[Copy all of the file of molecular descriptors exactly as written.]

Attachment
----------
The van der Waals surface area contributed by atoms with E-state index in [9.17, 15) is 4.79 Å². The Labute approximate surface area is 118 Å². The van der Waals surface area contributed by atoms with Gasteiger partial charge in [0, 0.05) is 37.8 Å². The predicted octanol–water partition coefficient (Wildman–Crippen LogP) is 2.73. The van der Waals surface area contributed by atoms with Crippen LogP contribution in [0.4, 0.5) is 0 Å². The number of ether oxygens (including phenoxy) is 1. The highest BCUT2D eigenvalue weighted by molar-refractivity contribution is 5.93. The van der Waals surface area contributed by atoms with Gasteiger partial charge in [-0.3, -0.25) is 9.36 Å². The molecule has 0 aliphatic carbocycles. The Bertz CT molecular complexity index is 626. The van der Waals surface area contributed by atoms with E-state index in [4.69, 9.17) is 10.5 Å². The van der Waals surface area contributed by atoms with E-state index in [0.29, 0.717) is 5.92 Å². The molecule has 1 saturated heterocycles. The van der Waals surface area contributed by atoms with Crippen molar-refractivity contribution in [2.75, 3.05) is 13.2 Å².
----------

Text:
The van der Waals surface area contributed by atoms with E-state index in [9.17, 15) is 4.79 Å². The Labute approximate surface area is 118 Å². The van der Waals surface area contributed by atoms with Gasteiger partial charge in [0, 0.05) is 37.8 Å². The predicted octanol–water partition coefficient (Wildman–Crippen LogP) is 2.73. The van der Waals surface area contributed by atoms with Crippen LogP contribution in [0.4, 0.5) is 0 Å². The number of ether oxygens (including phenoxy) is 1. The highest BCUT2D eigenvalue weighted by molar-refractivity contribution is 5.93. The van der Waals surface area contributed by atoms with Gasteiger partial charge in [-0.3, -0.25) is 9.36 Å². The molecule has 0 aliphatic carbocycles. The Bertz CT molecular complexity index is 626. The van der Waals surface area contributed by atoms with E-state index in [4.69, 9.17) is 10.5 Å². The van der Waals surface area contributed by atoms with E-state index in [0.29, 0.717) is 5.92 Å². The molecule has 1 saturated heterocycles. The van der Waals surface area contributed by atoms with Crippen molar-refractivity contribution in [2.75, 3.05) is 13.2 Å².